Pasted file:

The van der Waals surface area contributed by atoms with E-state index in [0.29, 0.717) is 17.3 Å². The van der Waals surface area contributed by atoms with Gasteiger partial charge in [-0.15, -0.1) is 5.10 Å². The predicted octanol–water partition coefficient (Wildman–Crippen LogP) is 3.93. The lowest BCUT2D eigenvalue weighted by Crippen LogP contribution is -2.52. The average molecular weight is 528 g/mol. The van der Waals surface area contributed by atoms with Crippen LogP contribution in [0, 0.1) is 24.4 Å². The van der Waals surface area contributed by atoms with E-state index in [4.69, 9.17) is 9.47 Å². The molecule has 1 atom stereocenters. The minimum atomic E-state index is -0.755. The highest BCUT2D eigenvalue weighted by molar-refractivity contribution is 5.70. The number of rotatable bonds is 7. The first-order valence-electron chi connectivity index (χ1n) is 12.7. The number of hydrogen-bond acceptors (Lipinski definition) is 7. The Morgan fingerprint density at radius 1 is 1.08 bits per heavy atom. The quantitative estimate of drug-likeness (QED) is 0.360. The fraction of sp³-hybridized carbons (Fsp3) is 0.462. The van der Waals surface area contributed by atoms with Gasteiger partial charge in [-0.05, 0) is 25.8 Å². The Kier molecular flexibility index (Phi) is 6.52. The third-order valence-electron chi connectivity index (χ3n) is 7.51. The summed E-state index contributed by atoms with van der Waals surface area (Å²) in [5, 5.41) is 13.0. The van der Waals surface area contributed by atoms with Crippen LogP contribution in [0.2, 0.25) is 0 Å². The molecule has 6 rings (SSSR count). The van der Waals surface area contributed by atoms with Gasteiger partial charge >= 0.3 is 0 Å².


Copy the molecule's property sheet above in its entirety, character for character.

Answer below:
The van der Waals surface area contributed by atoms with E-state index in [0.29, 0.717) is 17.3 Å². The van der Waals surface area contributed by atoms with Gasteiger partial charge in [-0.15, -0.1) is 5.10 Å². The predicted octanol–water partition coefficient (Wildman–Crippen LogP) is 3.93. The lowest BCUT2D eigenvalue weighted by Crippen LogP contribution is -2.52. The average molecular weight is 528 g/mol. The van der Waals surface area contributed by atoms with Crippen LogP contribution in [0, 0.1) is 24.4 Å². The van der Waals surface area contributed by atoms with E-state index in [4.69, 9.17) is 9.47 Å². The molecule has 1 atom stereocenters. The minimum atomic E-state index is -0.755. The highest BCUT2D eigenvalue weighted by molar-refractivity contribution is 5.70. The number of rotatable bonds is 7. The first-order valence-electron chi connectivity index (χ1n) is 12.7. The number of hydrogen-bond acceptors (Lipinski definition) is 7. The Morgan fingerprint density at radius 1 is 1.08 bits per heavy atom. The quantitative estimate of drug-likeness (QED) is 0.360. The fraction of sp³-hybridized carbons (Fsp3) is 0.462. The van der Waals surface area contributed by atoms with Gasteiger partial charge in [-0.05, 0) is 25.8 Å². The Kier molecular flexibility index (Phi) is 6.52. The third-order valence-electron chi connectivity index (χ3n) is 7.51. The summed E-state index contributed by atoms with van der Waals surface area (Å²) in [5, 5.41) is 13.0. The van der Waals surface area contributed by atoms with Crippen LogP contribution in [0.2, 0.25) is 0 Å². The molecule has 6 rings (SSSR count). The van der Waals surface area contributed by atoms with Gasteiger partial charge >= 0.3 is 0 Å².